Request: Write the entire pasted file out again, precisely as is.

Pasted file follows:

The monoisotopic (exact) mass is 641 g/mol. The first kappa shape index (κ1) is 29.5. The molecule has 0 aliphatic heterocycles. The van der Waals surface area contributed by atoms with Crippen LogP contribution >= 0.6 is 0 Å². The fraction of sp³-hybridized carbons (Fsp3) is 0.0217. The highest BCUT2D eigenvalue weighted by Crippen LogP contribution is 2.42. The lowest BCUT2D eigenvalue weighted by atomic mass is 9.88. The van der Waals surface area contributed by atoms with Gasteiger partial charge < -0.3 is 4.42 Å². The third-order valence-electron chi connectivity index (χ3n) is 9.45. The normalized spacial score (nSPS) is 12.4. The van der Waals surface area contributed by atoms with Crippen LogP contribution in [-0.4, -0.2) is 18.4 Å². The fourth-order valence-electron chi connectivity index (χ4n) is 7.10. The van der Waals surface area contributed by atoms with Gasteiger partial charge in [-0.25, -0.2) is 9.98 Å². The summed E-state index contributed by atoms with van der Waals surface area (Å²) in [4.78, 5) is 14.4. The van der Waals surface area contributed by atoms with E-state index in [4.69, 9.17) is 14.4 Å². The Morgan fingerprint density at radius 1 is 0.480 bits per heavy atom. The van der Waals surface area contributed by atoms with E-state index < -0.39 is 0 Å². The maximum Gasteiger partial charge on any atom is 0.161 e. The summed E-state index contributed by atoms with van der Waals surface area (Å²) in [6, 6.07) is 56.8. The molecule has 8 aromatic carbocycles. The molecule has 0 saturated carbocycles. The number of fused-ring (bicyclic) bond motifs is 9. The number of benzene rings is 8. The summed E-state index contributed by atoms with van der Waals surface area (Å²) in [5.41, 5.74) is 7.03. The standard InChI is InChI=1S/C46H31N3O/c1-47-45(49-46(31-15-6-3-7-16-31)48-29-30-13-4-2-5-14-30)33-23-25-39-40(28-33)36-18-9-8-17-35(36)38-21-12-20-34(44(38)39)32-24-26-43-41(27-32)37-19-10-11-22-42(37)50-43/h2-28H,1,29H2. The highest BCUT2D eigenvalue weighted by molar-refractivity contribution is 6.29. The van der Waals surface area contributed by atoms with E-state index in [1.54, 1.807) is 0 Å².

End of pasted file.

The monoisotopic (exact) mass is 641 g/mol. The first kappa shape index (κ1) is 29.5. The molecule has 0 aliphatic heterocycles. The van der Waals surface area contributed by atoms with Crippen LogP contribution >= 0.6 is 0 Å². The fraction of sp³-hybridized carbons (Fsp3) is 0.0217. The highest BCUT2D eigenvalue weighted by Crippen LogP contribution is 2.42. The lowest BCUT2D eigenvalue weighted by atomic mass is 9.88. The van der Waals surface area contributed by atoms with Gasteiger partial charge < -0.3 is 4.42 Å². The third-order valence-electron chi connectivity index (χ3n) is 9.45. The normalized spacial score (nSPS) is 12.4. The van der Waals surface area contributed by atoms with Crippen LogP contribution in [-0.4, -0.2) is 18.4 Å². The fourth-order valence-electron chi connectivity index (χ4n) is 7.10. The van der Waals surface area contributed by atoms with Gasteiger partial charge in [-0.25, -0.2) is 9.98 Å². The summed E-state index contributed by atoms with van der Waals surface area (Å²) in [4.78, 5) is 14.4. The van der Waals surface area contributed by atoms with E-state index in [4.69, 9.17) is 14.4 Å². The Morgan fingerprint density at radius 1 is 0.480 bits per heavy atom. The van der Waals surface area contributed by atoms with E-state index < -0.39 is 0 Å². The maximum Gasteiger partial charge on any atom is 0.161 e. The summed E-state index contributed by atoms with van der Waals surface area (Å²) in [6, 6.07) is 56.8. The molecule has 8 aromatic carbocycles. The molecule has 0 saturated carbocycles. The number of fused-ring (bicyclic) bond motifs is 9. The number of benzene rings is 8. The summed E-state index contributed by atoms with van der Waals surface area (Å²) in [5.41, 5.74) is 7.03. The standard InChI is InChI=1S/C46H31N3O/c1-47-45(49-46(31-15-6-3-7-16-31)48-29-30-13-4-2-5-14-30)33-23-25-39-40(28-33)36-18-9-8-17-35(36)38-21-12-20-34(44(38)39)32-24-26-43-41(27-32)37-19-10-11-22-42(37)50-43/h2-28H,1,29H2. The highest BCUT2D eigenvalue weighted by molar-refractivity contribution is 6.29. The van der Waals surface area contributed by atoms with E-state index in [1.54, 1.807) is 0 Å².